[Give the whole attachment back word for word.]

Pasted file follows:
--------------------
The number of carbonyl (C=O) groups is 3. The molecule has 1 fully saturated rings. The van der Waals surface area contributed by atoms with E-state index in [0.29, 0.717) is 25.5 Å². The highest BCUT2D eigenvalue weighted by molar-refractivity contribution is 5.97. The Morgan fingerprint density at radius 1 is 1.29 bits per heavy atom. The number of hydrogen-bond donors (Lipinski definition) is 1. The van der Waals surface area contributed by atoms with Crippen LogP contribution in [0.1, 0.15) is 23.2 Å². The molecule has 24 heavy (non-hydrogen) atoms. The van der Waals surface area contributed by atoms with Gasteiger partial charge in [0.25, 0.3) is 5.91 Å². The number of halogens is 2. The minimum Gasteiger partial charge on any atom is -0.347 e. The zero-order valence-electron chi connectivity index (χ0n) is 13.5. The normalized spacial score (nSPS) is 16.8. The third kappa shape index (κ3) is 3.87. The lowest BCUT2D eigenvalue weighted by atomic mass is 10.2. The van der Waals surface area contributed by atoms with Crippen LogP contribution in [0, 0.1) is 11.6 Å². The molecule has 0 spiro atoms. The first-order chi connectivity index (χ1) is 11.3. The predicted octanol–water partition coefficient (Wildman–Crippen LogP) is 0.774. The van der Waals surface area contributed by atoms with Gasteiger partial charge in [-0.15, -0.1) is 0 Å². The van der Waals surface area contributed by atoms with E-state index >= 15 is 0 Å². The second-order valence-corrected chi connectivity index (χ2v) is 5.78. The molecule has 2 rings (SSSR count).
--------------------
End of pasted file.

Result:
The number of carbonyl (C=O) groups is 3. The molecule has 1 fully saturated rings. The van der Waals surface area contributed by atoms with E-state index in [0.29, 0.717) is 25.5 Å². The highest BCUT2D eigenvalue weighted by molar-refractivity contribution is 5.97. The Morgan fingerprint density at radius 1 is 1.29 bits per heavy atom. The number of hydrogen-bond donors (Lipinski definition) is 1. The van der Waals surface area contributed by atoms with Crippen LogP contribution in [0.1, 0.15) is 23.2 Å². The molecule has 24 heavy (non-hydrogen) atoms. The van der Waals surface area contributed by atoms with Gasteiger partial charge in [0.25, 0.3) is 5.91 Å². The number of halogens is 2. The minimum Gasteiger partial charge on any atom is -0.347 e. The zero-order valence-electron chi connectivity index (χ0n) is 13.5. The normalized spacial score (nSPS) is 16.8. The third kappa shape index (κ3) is 3.87. The lowest BCUT2D eigenvalue weighted by atomic mass is 10.2. The van der Waals surface area contributed by atoms with Crippen LogP contribution in [0, 0.1) is 11.6 Å². The molecule has 0 spiro atoms. The first-order chi connectivity index (χ1) is 11.3. The predicted octanol–water partition coefficient (Wildman–Crippen LogP) is 0.774. The van der Waals surface area contributed by atoms with Gasteiger partial charge in [-0.15, -0.1) is 0 Å². The van der Waals surface area contributed by atoms with E-state index >= 15 is 0 Å². The second-order valence-corrected chi connectivity index (χ2v) is 5.78. The molecule has 2 rings (SSSR count).